4) Try not to pressure them to have sex.

Individuals with a dismissive avoidant attachment style feel very triggered when their partner starts to point out that you aren’t having sex enough or pressuring them to have sex. This makes them feel like they have to push their partner away to maintain their feeling of freedom and relieve that pressure. This can also trigger feelings of shame for them.

If you’re in a relationship with someone with a dismissive avoidant attachment style, you can make sure to share that sex is important to you. But try not to put too much pressure on them around sex as they work to reprogram their core wounds and become more securely attached.

5) Give your partner opportunities for alone time.

Alone time helps dismissive avoidants feel safe and like they’re not being too heavily depended on and don’t have to depend on someone else. At the same time, their healing journey will ultimately lead them to a place where they feel more comfortable feeling some sense of dependence on their partner. When trying to encourage intimacy, offering them some alone time can give them breathing room and help them to not feel as pressured.

6) Work with your partner on reprogramming core wounds.

With integrated attachment theory, one of the main goals is to reprogram core wounds that were formed in childhood. Ultimately, getting your partner to put in the work to become more securely attached will lead to more natural intimacy between the two of you.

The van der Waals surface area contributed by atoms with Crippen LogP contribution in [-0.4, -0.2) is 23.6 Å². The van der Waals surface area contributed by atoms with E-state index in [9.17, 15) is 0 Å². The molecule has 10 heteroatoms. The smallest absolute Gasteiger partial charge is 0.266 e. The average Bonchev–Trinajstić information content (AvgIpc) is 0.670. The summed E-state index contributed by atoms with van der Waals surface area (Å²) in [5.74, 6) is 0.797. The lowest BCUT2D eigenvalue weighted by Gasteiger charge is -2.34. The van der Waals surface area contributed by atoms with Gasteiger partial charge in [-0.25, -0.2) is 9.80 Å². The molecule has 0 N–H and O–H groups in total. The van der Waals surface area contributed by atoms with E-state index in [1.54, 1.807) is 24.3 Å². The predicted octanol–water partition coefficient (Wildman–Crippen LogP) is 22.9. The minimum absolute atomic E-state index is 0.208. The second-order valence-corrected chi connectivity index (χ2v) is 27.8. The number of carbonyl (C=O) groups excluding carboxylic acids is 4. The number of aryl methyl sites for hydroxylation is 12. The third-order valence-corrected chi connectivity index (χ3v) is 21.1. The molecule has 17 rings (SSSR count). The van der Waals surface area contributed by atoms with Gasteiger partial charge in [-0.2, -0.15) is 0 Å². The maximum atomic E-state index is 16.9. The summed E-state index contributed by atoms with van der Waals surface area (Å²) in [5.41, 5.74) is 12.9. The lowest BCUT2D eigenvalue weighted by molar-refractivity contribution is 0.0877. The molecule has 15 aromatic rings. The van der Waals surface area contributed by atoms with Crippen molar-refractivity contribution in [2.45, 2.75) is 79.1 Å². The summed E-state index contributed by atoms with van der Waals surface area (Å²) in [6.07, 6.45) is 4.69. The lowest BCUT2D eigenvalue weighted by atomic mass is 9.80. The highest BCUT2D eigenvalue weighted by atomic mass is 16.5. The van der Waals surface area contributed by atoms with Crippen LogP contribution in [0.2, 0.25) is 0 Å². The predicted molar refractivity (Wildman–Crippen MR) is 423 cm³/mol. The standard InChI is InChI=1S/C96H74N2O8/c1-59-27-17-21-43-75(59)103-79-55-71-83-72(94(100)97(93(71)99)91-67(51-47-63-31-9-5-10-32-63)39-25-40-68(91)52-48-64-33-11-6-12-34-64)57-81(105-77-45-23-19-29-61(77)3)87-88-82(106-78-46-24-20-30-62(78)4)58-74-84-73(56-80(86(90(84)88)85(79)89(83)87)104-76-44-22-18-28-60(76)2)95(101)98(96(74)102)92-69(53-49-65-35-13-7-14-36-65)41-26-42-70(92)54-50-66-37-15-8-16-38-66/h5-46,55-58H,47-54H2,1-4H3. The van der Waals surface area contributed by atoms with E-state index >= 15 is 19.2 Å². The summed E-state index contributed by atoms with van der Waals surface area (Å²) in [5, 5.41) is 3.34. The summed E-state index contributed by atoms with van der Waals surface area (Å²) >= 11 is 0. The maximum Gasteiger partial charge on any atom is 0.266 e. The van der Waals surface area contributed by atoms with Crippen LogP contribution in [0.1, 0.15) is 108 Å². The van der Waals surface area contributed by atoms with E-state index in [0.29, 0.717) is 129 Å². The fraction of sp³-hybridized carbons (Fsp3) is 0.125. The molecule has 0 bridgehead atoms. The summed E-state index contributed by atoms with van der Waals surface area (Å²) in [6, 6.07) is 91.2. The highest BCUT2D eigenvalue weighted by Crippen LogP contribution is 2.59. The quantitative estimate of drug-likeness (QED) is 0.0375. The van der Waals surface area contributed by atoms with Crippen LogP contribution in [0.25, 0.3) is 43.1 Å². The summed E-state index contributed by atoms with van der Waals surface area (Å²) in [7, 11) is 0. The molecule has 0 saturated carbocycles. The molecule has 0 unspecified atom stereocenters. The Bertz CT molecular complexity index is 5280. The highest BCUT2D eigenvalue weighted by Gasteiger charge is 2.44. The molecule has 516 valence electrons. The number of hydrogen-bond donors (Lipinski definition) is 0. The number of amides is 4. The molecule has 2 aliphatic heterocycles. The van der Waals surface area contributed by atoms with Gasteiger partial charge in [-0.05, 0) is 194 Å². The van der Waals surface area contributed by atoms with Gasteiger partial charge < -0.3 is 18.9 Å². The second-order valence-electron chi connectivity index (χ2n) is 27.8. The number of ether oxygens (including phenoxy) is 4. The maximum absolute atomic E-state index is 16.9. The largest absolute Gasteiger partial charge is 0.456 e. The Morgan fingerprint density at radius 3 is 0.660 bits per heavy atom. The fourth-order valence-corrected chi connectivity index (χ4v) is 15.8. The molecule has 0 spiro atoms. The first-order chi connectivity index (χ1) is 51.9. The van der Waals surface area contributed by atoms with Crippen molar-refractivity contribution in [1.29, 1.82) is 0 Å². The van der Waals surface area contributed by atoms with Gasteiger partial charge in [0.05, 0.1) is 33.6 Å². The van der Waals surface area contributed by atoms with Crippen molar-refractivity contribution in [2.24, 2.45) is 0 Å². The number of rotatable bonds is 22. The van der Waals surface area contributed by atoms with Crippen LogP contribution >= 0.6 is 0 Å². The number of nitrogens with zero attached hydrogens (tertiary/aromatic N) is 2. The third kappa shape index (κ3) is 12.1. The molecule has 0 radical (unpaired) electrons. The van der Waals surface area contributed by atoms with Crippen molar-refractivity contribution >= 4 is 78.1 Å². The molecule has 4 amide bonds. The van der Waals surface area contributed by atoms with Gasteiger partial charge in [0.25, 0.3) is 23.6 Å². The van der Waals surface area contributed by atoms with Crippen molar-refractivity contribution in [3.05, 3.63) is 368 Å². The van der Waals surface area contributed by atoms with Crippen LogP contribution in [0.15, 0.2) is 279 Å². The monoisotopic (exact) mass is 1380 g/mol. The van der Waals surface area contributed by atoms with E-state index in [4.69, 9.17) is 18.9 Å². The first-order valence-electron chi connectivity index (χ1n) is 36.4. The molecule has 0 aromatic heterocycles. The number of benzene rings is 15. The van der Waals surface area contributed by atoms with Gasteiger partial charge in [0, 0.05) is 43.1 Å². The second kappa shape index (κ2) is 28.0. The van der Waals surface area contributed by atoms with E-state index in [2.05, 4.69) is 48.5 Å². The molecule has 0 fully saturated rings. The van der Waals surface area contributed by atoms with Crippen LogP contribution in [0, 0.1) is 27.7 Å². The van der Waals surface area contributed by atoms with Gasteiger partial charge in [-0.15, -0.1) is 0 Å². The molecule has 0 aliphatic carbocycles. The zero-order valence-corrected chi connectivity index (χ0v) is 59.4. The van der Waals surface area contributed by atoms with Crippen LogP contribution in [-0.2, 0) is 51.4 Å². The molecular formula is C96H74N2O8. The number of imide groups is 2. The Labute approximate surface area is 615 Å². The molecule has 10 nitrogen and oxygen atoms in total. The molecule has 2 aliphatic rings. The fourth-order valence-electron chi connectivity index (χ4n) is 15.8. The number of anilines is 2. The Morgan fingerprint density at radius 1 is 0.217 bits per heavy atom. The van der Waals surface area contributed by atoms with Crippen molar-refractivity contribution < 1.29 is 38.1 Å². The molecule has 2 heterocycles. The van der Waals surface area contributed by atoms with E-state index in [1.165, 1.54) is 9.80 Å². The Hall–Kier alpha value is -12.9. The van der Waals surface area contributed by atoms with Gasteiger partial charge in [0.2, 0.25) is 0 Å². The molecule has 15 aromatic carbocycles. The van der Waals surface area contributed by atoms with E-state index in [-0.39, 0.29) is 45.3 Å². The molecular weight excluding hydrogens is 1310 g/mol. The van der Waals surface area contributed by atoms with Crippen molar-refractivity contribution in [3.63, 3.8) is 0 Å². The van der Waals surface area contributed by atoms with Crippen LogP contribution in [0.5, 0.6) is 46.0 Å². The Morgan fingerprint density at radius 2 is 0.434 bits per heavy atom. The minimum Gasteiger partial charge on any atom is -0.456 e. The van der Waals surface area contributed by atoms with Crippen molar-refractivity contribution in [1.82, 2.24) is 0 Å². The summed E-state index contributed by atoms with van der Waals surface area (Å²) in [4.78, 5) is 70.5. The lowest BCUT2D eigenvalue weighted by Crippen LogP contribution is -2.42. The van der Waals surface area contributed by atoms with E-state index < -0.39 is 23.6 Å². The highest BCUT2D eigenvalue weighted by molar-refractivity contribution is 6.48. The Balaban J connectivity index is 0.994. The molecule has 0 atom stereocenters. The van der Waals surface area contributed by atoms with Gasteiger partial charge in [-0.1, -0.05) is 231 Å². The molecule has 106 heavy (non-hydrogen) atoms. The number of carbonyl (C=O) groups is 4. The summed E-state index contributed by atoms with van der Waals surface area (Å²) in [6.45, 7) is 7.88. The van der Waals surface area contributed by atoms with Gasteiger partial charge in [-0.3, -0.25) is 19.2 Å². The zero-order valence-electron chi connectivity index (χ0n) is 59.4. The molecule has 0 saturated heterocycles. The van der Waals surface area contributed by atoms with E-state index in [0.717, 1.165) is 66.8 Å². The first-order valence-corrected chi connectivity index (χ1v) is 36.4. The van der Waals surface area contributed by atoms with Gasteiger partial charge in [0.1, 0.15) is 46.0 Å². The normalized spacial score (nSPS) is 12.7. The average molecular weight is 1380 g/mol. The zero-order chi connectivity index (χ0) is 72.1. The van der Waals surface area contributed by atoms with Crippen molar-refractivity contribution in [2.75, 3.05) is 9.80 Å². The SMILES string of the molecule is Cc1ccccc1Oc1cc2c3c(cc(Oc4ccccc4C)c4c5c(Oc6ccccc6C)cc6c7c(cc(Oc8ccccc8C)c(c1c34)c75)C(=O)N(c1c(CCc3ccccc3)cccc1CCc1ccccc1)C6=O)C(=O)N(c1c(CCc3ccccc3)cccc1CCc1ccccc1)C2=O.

Help Change Your Partner's Dismissive Avoidant Attachment Style

Remember that your partner can always change their dismissive avoidant attachment style. There is a misconception that an attachment style will be yours forever and you're stuck with it. That's not the case at all.

They (and you) have the ability to change it to become a securely attached individual. You just might need some scientific-backed tools to help you do it.

If they're interested in learning about it: consider reprogramming their core wounds with The Personal Development School’s Advanced Dismissive Avoidant Attachment Style Course, which can help you become more securely attached in just 90 days.

Share this Article

HyperLink

Let's stay connected!

Get personal development tips, recommendations, and exciting news every week.

Become a Member

An All-Access Pass gives you even more savings as well as all the relationship and emotional support you need for life.

Mockup of PDS courses on the student dashboard.

Top Articles

1 FEB 2024

Alone Time in a Relationship

Alone time in a relationship is a common desire for most people.

The misconception is that time away from a partner might be a problem. And yes, too much space — physically or emotionally — can caus...

24 JAN 2024

4 Questions to Ask in the Dating Phase to Tell if Your Relationship Will Last

Just started dating someone new?

Has your next date with them already become the best part of your week? Do you catch yourself jumping at any opportunity to mention them in conversations with your f...

18 JAN 2024

Here’s What the Term ‘Core Wounds’ Actually Means—And How to Heal From Them

At The Personal Development School, one term we use all the time as part of integrated attachment theory is “core wounds.” Essentially, unresolved core wounds, which are the result of complex tr...